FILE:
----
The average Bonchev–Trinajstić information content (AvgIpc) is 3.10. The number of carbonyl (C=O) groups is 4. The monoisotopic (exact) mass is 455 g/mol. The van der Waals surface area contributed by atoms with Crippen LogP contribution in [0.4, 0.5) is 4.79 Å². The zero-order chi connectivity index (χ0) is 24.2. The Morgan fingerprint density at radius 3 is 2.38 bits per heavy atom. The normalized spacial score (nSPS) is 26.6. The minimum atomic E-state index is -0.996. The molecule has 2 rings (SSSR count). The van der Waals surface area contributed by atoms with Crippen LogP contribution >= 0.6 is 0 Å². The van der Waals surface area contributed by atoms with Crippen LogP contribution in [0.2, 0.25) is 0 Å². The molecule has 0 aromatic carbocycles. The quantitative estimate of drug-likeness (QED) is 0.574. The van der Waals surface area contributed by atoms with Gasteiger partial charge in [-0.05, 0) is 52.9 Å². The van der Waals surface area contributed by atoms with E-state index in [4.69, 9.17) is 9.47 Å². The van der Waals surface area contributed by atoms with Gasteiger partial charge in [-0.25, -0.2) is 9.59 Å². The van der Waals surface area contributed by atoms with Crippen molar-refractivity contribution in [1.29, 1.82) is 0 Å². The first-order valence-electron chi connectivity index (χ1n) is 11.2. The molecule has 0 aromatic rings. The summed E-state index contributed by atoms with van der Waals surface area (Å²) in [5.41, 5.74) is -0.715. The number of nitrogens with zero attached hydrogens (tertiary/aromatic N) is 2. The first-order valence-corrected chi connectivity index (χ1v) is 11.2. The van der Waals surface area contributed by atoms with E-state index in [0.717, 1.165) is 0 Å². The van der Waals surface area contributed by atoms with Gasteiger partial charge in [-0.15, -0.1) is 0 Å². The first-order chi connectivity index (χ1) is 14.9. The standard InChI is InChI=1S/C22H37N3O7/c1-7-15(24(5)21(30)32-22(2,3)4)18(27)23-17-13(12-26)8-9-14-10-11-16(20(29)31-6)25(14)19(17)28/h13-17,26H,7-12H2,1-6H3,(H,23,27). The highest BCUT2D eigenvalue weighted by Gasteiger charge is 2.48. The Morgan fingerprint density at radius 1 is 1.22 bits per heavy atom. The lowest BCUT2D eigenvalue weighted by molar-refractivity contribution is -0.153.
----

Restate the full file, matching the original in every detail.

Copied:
The average Bonchev–Trinajstić information content (AvgIpc) is 3.10. The number of carbonyl (C=O) groups is 4. The monoisotopic (exact) mass is 455 g/mol. The van der Waals surface area contributed by atoms with Crippen LogP contribution in [0.4, 0.5) is 4.79 Å². The zero-order chi connectivity index (χ0) is 24.2. The Morgan fingerprint density at radius 3 is 2.38 bits per heavy atom. The normalized spacial score (nSPS) is 26.6. The minimum atomic E-state index is -0.996. The molecule has 2 rings (SSSR count). The van der Waals surface area contributed by atoms with Crippen LogP contribution >= 0.6 is 0 Å². The van der Waals surface area contributed by atoms with Crippen LogP contribution in [0.2, 0.25) is 0 Å². The molecule has 0 aromatic carbocycles. The quantitative estimate of drug-likeness (QED) is 0.574. The van der Waals surface area contributed by atoms with Gasteiger partial charge in [-0.05, 0) is 52.9 Å². The van der Waals surface area contributed by atoms with E-state index in [4.69, 9.17) is 9.47 Å². The van der Waals surface area contributed by atoms with Gasteiger partial charge in [-0.25, -0.2) is 9.59 Å². The van der Waals surface area contributed by atoms with Crippen molar-refractivity contribution in [1.29, 1.82) is 0 Å². The first-order valence-electron chi connectivity index (χ1n) is 11.2. The molecule has 0 aromatic rings. The summed E-state index contributed by atoms with van der Waals surface area (Å²) in [5.41, 5.74) is -0.715. The number of nitrogens with zero attached hydrogens (tertiary/aromatic N) is 2. The first-order valence-corrected chi connectivity index (χ1v) is 11.2. The van der Waals surface area contributed by atoms with E-state index in [0.717, 1.165) is 0 Å². The van der Waals surface area contributed by atoms with Gasteiger partial charge in [-0.15, -0.1) is 0 Å². The first-order chi connectivity index (χ1) is 14.9. The standard InChI is InChI=1S/C22H37N3O7/c1-7-15(24(5)21(30)32-22(2,3)4)18(27)23-17-13(12-26)8-9-14-10-11-16(20(29)31-6)25(14)19(17)28/h13-17,26H,7-12H2,1-6H3,(H,23,27). The highest BCUT2D eigenvalue weighted by Gasteiger charge is 2.48. The Morgan fingerprint density at radius 1 is 1.22 bits per heavy atom. The lowest BCUT2D eigenvalue weighted by molar-refractivity contribution is -0.153.